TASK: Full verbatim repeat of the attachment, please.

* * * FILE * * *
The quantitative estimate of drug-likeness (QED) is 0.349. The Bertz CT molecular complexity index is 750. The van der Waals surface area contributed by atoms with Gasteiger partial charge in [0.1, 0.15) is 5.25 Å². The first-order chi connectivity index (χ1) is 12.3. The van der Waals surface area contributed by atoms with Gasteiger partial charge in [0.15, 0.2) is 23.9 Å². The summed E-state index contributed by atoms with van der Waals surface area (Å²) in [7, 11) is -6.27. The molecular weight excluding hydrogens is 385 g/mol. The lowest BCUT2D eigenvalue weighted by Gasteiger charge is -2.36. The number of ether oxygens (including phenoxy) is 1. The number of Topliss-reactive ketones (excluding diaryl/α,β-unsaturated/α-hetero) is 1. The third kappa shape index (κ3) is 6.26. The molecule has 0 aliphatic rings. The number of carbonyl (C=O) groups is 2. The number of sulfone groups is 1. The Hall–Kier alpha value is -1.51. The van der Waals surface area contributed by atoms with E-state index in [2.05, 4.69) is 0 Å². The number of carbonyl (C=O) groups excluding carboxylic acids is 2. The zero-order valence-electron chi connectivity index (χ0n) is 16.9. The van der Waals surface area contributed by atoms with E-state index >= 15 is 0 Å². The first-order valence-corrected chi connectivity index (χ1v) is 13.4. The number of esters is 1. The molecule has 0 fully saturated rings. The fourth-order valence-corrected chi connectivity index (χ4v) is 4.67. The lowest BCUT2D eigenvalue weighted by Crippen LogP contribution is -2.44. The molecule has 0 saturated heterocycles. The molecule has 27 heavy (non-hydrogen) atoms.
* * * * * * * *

The quantitative estimate of drug-likeness (QED) is 0.349. The Bertz CT molecular complexity index is 750. The van der Waals surface area contributed by atoms with Gasteiger partial charge in [0.1, 0.15) is 5.25 Å². The first-order chi connectivity index (χ1) is 12.3. The van der Waals surface area contributed by atoms with Gasteiger partial charge in [0.15, 0.2) is 23.9 Å². The summed E-state index contributed by atoms with van der Waals surface area (Å²) in [7, 11) is -6.27. The molecular weight excluding hydrogens is 385 g/mol. The lowest BCUT2D eigenvalue weighted by Gasteiger charge is -2.36. The number of ether oxygens (including phenoxy) is 1. The number of Topliss-reactive ketones (excluding diaryl/α,β-unsaturated/α-hetero) is 1. The third kappa shape index (κ3) is 6.26. The molecule has 0 aliphatic rings. The number of carbonyl (C=O) groups is 2. The number of sulfone groups is 1. The Hall–Kier alpha value is -1.51. The van der Waals surface area contributed by atoms with E-state index in [2.05, 4.69) is 0 Å². The number of carbonyl (C=O) groups excluding carboxylic acids is 2. The zero-order valence-electron chi connectivity index (χ0n) is 16.9. The van der Waals surface area contributed by atoms with E-state index >= 15 is 0 Å². The first-order valence-corrected chi connectivity index (χ1v) is 13.4. The number of esters is 1. The molecule has 0 fully saturated rings. The fourth-order valence-corrected chi connectivity index (χ4v) is 4.67. The lowest BCUT2D eigenvalue weighted by Crippen LogP contribution is -2.44. The molecule has 0 saturated heterocycles. The molecule has 27 heavy (non-hydrogen) atoms.